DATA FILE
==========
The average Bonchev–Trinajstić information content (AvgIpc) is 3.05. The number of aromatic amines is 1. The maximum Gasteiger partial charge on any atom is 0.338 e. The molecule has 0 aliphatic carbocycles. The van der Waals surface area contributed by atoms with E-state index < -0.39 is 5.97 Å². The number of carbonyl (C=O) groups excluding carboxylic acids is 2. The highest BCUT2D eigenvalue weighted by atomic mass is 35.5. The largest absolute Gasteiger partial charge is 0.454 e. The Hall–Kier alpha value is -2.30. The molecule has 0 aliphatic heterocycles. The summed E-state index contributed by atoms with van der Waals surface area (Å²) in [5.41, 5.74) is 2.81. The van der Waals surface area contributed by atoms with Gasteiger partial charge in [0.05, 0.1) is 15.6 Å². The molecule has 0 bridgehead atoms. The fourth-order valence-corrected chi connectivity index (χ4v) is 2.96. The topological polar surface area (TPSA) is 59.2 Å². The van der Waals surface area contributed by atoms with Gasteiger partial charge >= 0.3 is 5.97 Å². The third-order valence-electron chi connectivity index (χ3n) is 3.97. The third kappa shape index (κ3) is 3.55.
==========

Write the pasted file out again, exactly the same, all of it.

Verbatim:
The average Bonchev–Trinajstić information content (AvgIpc) is 3.05. The number of aromatic amines is 1. The maximum Gasteiger partial charge on any atom is 0.338 e. The molecule has 0 aliphatic carbocycles. The van der Waals surface area contributed by atoms with E-state index < -0.39 is 5.97 Å². The number of carbonyl (C=O) groups excluding carboxylic acids is 2. The highest BCUT2D eigenvalue weighted by atomic mass is 35.5. The largest absolute Gasteiger partial charge is 0.454 e. The Hall–Kier alpha value is -2.30. The molecule has 0 aliphatic heterocycles. The summed E-state index contributed by atoms with van der Waals surface area (Å²) in [5.41, 5.74) is 2.81. The van der Waals surface area contributed by atoms with Gasteiger partial charge in [0.05, 0.1) is 15.6 Å². The molecule has 0 bridgehead atoms. The fourth-order valence-corrected chi connectivity index (χ4v) is 2.96. The topological polar surface area (TPSA) is 59.2 Å². The van der Waals surface area contributed by atoms with Gasteiger partial charge >= 0.3 is 5.97 Å². The third-order valence-electron chi connectivity index (χ3n) is 3.97. The third kappa shape index (κ3) is 3.55.